The randomized clinical trial offers our best tool for determining the efficacy of an intervention as compared to another. Whether it is a drug trial or diet trial, the devil is in the details. Reading the abstract does not give you the whole story, and it can be profoundly misleading.
For example, let us assess a popular randomized clinical trial testing the efficacy of different diets, performed by some of the biggest names in diet and obesity research, such as Dr. Frank Sacks and Dr. George Bray.
The conclusion of their study is simple. All diets are created equal.
This is the headline that makes it into the newspapers and becomes accepted as fact. Why question the results? Dr. Bray and Dr. Sacks and very well respected world-wide for their work; The New England Journal of Medicine is a prestigious journal. No sub-par work would get through the cracks.
When reading a dietary clinical trial, and assessing its internal validity, there are three major points to keep in mind:
- How large was the difference between assigned exposures?
- Is there any evidence that the study subjects followed the diet or intervention they were randomized to?
- When assessing a study testing varying carbohydrate content, is there any difference in triglyceride levels between the groups?
Difference between assigned exposures
The nutrient goals for the four diet groups were:
Low fat, average protein - 20% fat , 15% protein, and 65% carbohydrates
Low fat, high protein - 20% fat, 25% protein, and 55% carbohydrates
High fat, average protein - 40% fat , 15% protein, and 45% carbohydrates
High fat, high protein - 40% fat, 25% protein, and 35% carbohydrates
This was how they described it in the paper. Of course, the low fat, average protein group could also be called high carbohydrate group, and the high fat, high protein group could be called low(er) carbohydrate group.
Right away, this study design is somewhat worrisome, since the carbohydrate content of the diets are relatively similar. Determining a 10% difference in macronutrient content is likely unrealistic, since study subjects tend to cheat on their diets and the dietary assessments are subpar. This concern is further compounded by this seemingly innocuous sentence buried in the methods:
"Blinding was maintained by the use of similar foods for each diet."
At first glance this would be great. Blinding adds to the rigor of the study design, by keeping the study subjects in the dark as to which intervention they are receiving. However, in a diet study, this is very difficult. The only way this can be done properly is when foods are chemically modified to contain different nutrients, while still maintaining the same look, smell, and taste of the original food. This has been done beautifully in the Minnesota Coronary Survey, testing the potential benefits of a low saturated fat diet. Although rarely mentioned in the scientific literature, it was a very large, double blinded study that chemically altered the fat composition of various popular foods served to the institutionalized study subjects. (On a side note, this study found absolutely no benefit to eating a low saturated fat diet.)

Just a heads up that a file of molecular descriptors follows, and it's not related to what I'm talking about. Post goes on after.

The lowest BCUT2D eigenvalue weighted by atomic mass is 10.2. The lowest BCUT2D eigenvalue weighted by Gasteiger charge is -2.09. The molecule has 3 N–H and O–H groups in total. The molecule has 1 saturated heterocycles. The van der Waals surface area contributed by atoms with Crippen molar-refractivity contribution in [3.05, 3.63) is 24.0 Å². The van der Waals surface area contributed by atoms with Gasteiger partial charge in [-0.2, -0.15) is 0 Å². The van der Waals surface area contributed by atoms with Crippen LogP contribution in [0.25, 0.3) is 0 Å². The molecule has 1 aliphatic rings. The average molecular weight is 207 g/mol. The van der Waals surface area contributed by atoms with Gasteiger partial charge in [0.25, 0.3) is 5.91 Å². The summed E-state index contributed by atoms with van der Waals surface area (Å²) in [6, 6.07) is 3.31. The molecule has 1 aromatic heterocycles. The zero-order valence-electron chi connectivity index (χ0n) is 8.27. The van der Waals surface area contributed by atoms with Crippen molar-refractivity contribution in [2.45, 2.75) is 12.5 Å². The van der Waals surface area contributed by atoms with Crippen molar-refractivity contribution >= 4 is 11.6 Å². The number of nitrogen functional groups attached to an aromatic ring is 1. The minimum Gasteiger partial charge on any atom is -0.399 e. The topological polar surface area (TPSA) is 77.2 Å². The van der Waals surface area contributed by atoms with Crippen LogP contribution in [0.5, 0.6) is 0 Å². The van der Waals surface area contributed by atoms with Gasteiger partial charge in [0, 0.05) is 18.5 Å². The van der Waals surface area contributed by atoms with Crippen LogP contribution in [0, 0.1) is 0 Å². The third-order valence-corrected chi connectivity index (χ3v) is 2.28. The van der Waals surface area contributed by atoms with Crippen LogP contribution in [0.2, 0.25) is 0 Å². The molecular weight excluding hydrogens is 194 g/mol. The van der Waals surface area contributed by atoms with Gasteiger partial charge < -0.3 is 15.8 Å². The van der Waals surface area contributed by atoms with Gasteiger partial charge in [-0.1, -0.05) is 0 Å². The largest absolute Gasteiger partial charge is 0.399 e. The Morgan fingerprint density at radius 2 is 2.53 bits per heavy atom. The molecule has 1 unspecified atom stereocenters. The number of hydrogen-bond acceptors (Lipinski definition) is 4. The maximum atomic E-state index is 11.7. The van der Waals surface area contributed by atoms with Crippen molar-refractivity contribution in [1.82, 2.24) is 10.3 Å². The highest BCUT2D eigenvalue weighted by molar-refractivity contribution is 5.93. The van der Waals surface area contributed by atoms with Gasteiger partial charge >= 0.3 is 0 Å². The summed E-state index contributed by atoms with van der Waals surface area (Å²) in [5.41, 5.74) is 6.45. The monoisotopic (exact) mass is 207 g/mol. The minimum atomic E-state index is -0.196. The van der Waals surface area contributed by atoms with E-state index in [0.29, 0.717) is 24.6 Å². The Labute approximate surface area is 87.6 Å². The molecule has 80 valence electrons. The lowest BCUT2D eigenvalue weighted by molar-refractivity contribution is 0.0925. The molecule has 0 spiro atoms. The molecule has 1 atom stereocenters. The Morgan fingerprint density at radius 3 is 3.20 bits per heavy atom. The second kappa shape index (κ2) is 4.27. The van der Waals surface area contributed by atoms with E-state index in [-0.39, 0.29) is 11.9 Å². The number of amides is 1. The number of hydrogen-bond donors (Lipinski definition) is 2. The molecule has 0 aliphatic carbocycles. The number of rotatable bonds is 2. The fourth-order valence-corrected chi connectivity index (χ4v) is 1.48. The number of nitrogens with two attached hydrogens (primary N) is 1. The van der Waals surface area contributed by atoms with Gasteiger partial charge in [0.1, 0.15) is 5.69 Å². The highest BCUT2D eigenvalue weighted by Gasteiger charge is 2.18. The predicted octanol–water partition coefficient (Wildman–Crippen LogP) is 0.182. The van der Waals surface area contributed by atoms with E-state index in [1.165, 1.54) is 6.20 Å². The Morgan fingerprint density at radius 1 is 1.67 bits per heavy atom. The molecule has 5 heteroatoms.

However, blinding a study comparing different percentages of carbohydrates, protein and fat is essentially impossible without making each intervention very similar.
Is there any evidence that the study subjects followed the diet or intervention they were randomized to?
This is the giant elephant in the room of every dietary clinical trial. It is an enormous problem that nobody really talks about, and it is the major inspiration for developing PhotoCalorie. The "gold-standard" in dietary research in the year 2012 is pen and paper. We have machines that can literally look through your skin and see your organs and bones in vivid detail. We can tell who your parents are, simply by a drop of your spit. Yet when we study obesity, arguably the most important disease that plagues the world today, we use technology from 1812.
6 DAYS! 0.8% of the days. Assuming they ate 3 meals a day, this means out of 2,190 meals they ate, only 18 of them were reported!
Compounding this unfortunate number is the fact that a 24-hour recall is far from perfect, and people tend to forget what they ate, and report foods deemed healthier more often.
Given all these limitations, here is what the study subjects reported eating. The left three columns correspond to the low fat, average protein group and the right three are for the low fat high protein groups, at 6 months and two years follow up:
When assessing a study testing varying carbohydrate content, is there any difference in triglyceride levels between the groups?
There are other, more objective ways, to assess dietary adherence in such studies. When comparing groups with varying levels of carbohydrates, one excellent tool is the triglyceride levels in the study subjects. Simply stated, when people eat lots of carbs, their triglycerides go up (and their HDL usually goes down). Here is the data from the Sacks study:
The authors conclude in the discussion that the "principal finding is that the diets were equally successful in promoting clinically meaningful weight loss and the maintenance of weight loss over the course of 2 years."
When you combine all these clues together - the blinded study design, the similar reported macronutrient intake, the identical triglycerides and HDL levels - you come to a dramatic conclusion that explains why all the groups were equally successful: They were all eating the exact same diet!
Tried a paleo or carb-restricted diet? Join the registry today!